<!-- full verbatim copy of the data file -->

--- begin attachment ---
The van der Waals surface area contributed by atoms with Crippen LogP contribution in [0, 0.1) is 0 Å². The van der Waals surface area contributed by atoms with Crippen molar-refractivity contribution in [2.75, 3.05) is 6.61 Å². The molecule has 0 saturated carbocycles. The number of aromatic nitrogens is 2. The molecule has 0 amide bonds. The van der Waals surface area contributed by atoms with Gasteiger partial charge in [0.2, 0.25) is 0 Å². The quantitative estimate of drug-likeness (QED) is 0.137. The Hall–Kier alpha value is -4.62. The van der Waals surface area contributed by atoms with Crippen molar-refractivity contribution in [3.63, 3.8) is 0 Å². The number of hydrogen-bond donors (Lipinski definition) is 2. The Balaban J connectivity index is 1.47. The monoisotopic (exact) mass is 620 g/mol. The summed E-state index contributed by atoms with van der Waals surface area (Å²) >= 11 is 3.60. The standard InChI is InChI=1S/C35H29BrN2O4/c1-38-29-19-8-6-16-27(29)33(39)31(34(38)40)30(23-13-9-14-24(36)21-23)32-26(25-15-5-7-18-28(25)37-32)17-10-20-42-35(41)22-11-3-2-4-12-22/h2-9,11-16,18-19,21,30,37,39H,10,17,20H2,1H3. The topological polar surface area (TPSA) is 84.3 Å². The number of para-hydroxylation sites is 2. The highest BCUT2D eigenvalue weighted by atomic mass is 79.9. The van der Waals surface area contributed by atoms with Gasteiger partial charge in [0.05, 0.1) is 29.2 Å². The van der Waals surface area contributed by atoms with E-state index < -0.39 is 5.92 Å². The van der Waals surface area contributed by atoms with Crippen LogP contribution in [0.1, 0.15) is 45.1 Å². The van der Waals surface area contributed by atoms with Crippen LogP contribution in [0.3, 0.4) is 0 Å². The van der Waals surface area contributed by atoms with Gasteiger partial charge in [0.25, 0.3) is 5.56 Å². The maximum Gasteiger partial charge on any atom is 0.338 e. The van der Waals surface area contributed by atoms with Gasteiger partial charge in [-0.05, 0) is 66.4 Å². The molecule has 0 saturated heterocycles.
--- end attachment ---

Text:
The van der Waals surface area contributed by atoms with Crippen LogP contribution in [0, 0.1) is 0 Å². The van der Waals surface area contributed by atoms with Crippen molar-refractivity contribution in [2.75, 3.05) is 6.61 Å². The molecule has 0 saturated carbocycles. The number of aromatic nitrogens is 2. The molecule has 0 amide bonds. The van der Waals surface area contributed by atoms with Gasteiger partial charge in [0.2, 0.25) is 0 Å². The quantitative estimate of drug-likeness (QED) is 0.137. The Hall–Kier alpha value is -4.62. The van der Waals surface area contributed by atoms with Crippen molar-refractivity contribution in [3.63, 3.8) is 0 Å². The number of hydrogen-bond donors (Lipinski definition) is 2. The Balaban J connectivity index is 1.47. The monoisotopic (exact) mass is 620 g/mol. The summed E-state index contributed by atoms with van der Waals surface area (Å²) >= 11 is 3.60. The standard InChI is InChI=1S/C35H29BrN2O4/c1-38-29-19-8-6-16-27(29)33(39)31(34(38)40)30(23-13-9-14-24(36)21-23)32-26(25-15-5-7-18-28(25)37-32)17-10-20-42-35(41)22-11-3-2-4-12-22/h2-9,11-16,18-19,21,30,37,39H,10,17,20H2,1H3. The topological polar surface area (TPSA) is 84.3 Å². The number of para-hydroxylation sites is 2. The highest BCUT2D eigenvalue weighted by atomic mass is 79.9. The van der Waals surface area contributed by atoms with Gasteiger partial charge in [0.05, 0.1) is 29.2 Å². The van der Waals surface area contributed by atoms with E-state index < -0.39 is 5.92 Å². The van der Waals surface area contributed by atoms with Crippen LogP contribution in [0.1, 0.15) is 45.1 Å². The van der Waals surface area contributed by atoms with Crippen LogP contribution in [0.3, 0.4) is 0 Å². The van der Waals surface area contributed by atoms with Gasteiger partial charge in [0.25, 0.3) is 5.56 Å². The maximum Gasteiger partial charge on any atom is 0.338 e. The van der Waals surface area contributed by atoms with Gasteiger partial charge in [-0.05, 0) is 66.4 Å². The molecule has 0 saturated heterocycles.